RALEIGH — After raising the local property tax rate by 9 cents in the past two years — including a $1 million tax hike in the past year alone — Montgomery County commissioners are pushing for a $225,000 sales-tax hike. John Locke Foundation researchers question that proposal in a new Regional Brief.
Voters will decide Nov. 2 whether county commissioners can raise the local sales-tax rate by 0.25 cents. As they cast their ballots, JLF experts urge them to consider Montgomery’s recent history of property tax hikes, commissioners’ poor track record of managing current county dollars, and the lack of accessible information about county finances.
“After raising property taxes by $900,000 last year and another $1 million this year, Montgomery County commissioners want local residents to dip into their wallets again to support a $225,000 sales-tax hike,” said Dr. Michael Sanera, JLF Director of Research and Local Government Studies. “That would be equivalent to adding another cent to the 9-cent property tax increase Montgomery taxpayers have faced in the past two years.”
“A property-tax rate increase from 58 cents to 67 cents per $100 of valuation represents a 15.5 percent increase in the tax burden,” Sanera added.
Sanera analyzes Montgomery’s sales-tax proposal with the help of report co-authors Joseph Coletti, JLF Director of Health and Fiscal Policy Studies, and Dr. Terry Stoops, Director of Education Studies.
County commissioners have yet to put forward much of a case to justify another tax hike, Sanera said. “What pressing need is leading to a request for another $225,000 from taxpayers?” he asked. “The commissioners’ official resolution calling for the vote states that the tax increase ‘is necessary to help address and alleviate fiscal constraints within Montgomery County.’ Apparently, commissioners want a blank check to spend the money any way they want.”
This sales-tax hike would fit with Montgomery County commissioners’ larger plans, Sanera said. “Commissioners have set a fiscal policy goal of increasing the number of ways they can tax citizens,” he said. “The sad truth is that giving government officials more ways to tax you leads to higher taxes overall.”
Voters have good reasons to question whether Montgomery commissioners can be trusted with additional money, Sanera said. “Facing substantial budget crises in recent years, county commissioners have responded by raising taxes and spending cash reserves,” he said. “Cutting spending would have been more prudent because the budget problems have persisted from year to year.”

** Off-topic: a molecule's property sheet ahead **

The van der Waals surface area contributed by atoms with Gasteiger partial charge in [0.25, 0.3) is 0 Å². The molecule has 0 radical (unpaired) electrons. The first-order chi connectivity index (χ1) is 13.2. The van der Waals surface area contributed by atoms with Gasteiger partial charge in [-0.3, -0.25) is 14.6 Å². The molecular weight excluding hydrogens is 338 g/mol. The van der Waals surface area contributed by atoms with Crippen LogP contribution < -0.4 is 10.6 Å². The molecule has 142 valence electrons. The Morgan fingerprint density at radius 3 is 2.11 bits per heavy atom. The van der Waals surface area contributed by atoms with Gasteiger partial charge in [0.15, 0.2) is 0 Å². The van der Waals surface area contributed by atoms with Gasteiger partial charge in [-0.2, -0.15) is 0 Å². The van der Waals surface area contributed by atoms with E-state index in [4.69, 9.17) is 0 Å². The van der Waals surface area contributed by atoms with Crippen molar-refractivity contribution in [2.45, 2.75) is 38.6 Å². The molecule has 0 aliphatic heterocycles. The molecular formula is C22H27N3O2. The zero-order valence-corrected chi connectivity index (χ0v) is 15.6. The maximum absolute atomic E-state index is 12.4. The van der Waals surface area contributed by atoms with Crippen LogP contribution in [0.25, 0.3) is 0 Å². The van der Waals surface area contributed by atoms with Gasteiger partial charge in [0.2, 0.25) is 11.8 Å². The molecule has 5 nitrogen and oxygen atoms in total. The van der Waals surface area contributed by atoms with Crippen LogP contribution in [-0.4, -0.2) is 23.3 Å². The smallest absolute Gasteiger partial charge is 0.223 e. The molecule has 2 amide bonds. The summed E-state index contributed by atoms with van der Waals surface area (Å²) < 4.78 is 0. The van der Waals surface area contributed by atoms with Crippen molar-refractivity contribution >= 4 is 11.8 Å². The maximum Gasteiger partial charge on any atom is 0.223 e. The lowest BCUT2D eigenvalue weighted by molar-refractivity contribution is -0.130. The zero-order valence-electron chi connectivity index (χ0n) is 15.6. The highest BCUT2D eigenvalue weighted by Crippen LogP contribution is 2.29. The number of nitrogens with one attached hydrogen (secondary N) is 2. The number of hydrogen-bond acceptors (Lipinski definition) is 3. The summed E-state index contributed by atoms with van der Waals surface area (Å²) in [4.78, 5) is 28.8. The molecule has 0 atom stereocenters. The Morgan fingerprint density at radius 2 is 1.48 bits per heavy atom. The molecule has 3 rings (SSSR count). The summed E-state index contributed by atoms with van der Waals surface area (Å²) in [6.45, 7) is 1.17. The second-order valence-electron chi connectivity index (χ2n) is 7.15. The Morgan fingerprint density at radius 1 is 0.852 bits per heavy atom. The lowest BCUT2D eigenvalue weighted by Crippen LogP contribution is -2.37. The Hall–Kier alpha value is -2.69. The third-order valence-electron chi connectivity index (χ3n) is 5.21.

“Again commissioners are trying to tax their way out of their budget problems,” Sanera added. “The new request for a $225,000 tax increase would bring total tax increases over the last three years to about $2.1 million. Montgomery County voters need to decide whether this record is fiscally responsible and in the best interest of county residents.”
It’s hard for Montgomery County taxpayers to keep track of county government, Sanera said. “One reason many Montgomery County citizens are largely unaware that the county government is in such dire financial straits is that the county does not provide easily accessible information online,” he said. “Montgomery County earned a D grade from the NCTransparency.com website. The county does not post online its checkbook, contracts, future liability for retirees, Capital Improvement Plan, number of employees, audit reports, employee salaries by job code, or other important information.”
“Nowhere on the county’s website do government officials even mention the Nov. 2 sales-tax vote,” Sanera added.
Since the General Assembly decided in 2007 to give each North Carolina county the chance to seek voter approval for higher sales or land-transfer taxes, voters have rejected higher taxes 68 times in 85 tries.
“Citizens at all levels — federal, state, and local — are frustrated with excessive and wasteful government spending,” Sanera said. “They believe they are not getting value for their tax dollars. County spending is no different. Montgomery County voters have a chance to send commissioners a clear message Nov. 2.”
Michael Sanera, Terry Stoops, and Joseph Coletti’s Regional Brief, “A Million Wasn’t Enough? Montgomery County commissioners want even more tax money,” is available at the JLF Web site. For more information, please contact Sanera at (919) 828-3876 or [email protected]. To arrange an interview, contact Mitch Kokai at (919) 306-8736 or [email protected].